Previously unreported statistics from a survey of more than 3,700 Jews last year by the Institute for Jewish Policy Research (JPR), a think-tank, show the scale of the change. Only 26 per cent of British Jews identify themselves as “traditional” — a term usually used to denote conventional Orthodox Judaism — although 40 per cent said they had been raised that way.

This represented a decline from a similar study carried out a decade before, which found that 37 per cent said they were traditional Jews, and 53 per cent had been brought up in that strand of the faith.

“The loss of one in three formerly traditional adherents has broader significance than the withering of the formerly dominant category,” the report’s authors wrote. “This switch away from traditional is suggestive of a shakeout of the middle ground within the British Jewish community.”

David Graham, a senior research fellow at the JPR, also pointed to the “phenomenal” growth of ultra-conservative movements such as the Haredim. “We’re seeing a huge polarisation with a major push to the religious right through high birth rates, and a shift to the left where formerly traditional and formerly reform Jews are increasingly identifying as cultural,” he said.

Almost half of those born into traditional Judaism “switched away”, with 33 per cent shifting to progressive or “cultural” strands, and 13 per cent moving to more conservative groups.

United Synagogue, long viewed as the main voice of British Jewry, is now thought to account for fewer than half of those who claim to be Jewish and, according to the JPR analysis, is likely to be outnumbered by secular Jews soon. Last week Liberal Judaism and the Movement for Reform Judaism announced a reformist alliance that will represent around a third of the UK’s observant Jews.

Rabbi Danny Rich, the chief executive of Liberal Judaism, said that he believed many Jews had turned away from organised religion because they were “dissatisfied” with its strictures.

“We’re conscious that many Jews are leaving the religious community altogether; large numbers of them are not attuned to Orthodox Judaism and we want to offer them a religious, modern alternative.”

 
Liberal and Reform movements launch alliance for Progressive Judaism

17th September 2014

Liberal Judaism (LJ) and the Movement for Reform Judaism (MRJ) have today announced an alliance between their two movements. Together already accounting for nearly a third of synagogue-affiliated Jews, with 82 communities, the UK’s two Progressive movements are seeking to capitalise on the 30% growth in those identifying themselves as sharing their values, according to the recent JPR studies of Jewish communal attitudes.

The alliance will see an expansion of collaboration between the two movements in areas such as student chaplaincy, social justice and social action. It could also involve a strengthening of existing joint work such as rabbinic training, gap year programming and representation on Israel, cross-communal and other institutions. The alliance will see a sharing of resources and expertise across the two movements, wherever practical.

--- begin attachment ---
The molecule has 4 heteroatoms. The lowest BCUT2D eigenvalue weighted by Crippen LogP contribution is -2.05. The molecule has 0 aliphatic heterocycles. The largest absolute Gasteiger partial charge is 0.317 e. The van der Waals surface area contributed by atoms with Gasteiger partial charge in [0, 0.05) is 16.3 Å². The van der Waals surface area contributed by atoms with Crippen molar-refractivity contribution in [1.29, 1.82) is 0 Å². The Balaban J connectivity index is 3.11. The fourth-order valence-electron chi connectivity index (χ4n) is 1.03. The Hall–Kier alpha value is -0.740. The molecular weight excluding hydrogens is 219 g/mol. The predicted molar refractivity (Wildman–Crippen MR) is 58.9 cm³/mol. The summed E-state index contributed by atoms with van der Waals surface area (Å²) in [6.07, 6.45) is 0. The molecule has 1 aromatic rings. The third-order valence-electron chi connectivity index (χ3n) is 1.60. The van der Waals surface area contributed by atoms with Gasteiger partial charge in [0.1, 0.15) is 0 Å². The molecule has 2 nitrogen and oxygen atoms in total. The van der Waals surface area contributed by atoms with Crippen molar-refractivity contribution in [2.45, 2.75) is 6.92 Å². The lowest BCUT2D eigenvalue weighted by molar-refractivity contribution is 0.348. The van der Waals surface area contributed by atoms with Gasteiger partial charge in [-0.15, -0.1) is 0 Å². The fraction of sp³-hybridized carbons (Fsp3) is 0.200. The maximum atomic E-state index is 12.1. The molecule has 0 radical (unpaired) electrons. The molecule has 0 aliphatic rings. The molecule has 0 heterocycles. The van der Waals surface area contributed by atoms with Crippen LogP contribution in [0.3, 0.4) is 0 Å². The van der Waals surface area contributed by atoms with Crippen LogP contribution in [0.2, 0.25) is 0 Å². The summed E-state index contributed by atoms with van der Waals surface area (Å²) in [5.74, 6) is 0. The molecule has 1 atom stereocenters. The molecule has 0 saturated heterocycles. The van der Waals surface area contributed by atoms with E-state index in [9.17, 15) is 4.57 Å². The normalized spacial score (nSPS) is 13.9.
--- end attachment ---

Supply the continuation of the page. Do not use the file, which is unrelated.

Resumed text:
Liberal and Reform leaders stress that this is not a merger and that the two movements will retain their autonomy and distinct identities. The synagogues will remain constituent members of their respective movements practicing Judaism in the way that is most meaningful to them but the movements will unashamedly work together to speak for and reach out to the third of British Jews who describe themselves as secular, cultural or “just Jewish”.

Commenting on the alliance, Liberal Judaism’s Chief Executive, Rabbi Danny Rich, says: “The biggest dividing line in British Jewry is no longer Orthodox or Progressive, but religiously engaged or secular.  We believe that, together, the two movements can provide an outward-looking, modern and relevant alternative to a merely secular form of Judaism, which could otherwise become the primary expression of Judaism within a couple of generations.”

Senior Rabbi to the Reform Movement, Rabbi Laura Janner-Klausner, says: “There is so much more that unites the Reform and Liberal movements than divides us.  The more we can cooperate, the stronger our voice and the stronger the expression of the core values we share in common: inclusiveness, integrity and informed choice.  These are the values which our movements believe will enable Judaism to survive and thrive in the 21st Century.”

 
Liberal Judaism Lectionary 5775/76

The Liberal Judaism Lectionary for 5775/76 is now available.

The Lectionary is a guide to recommended Torah & Haftarah readings for Shabbat, Festivals and special Shabbatot.

You can download/print by clicking here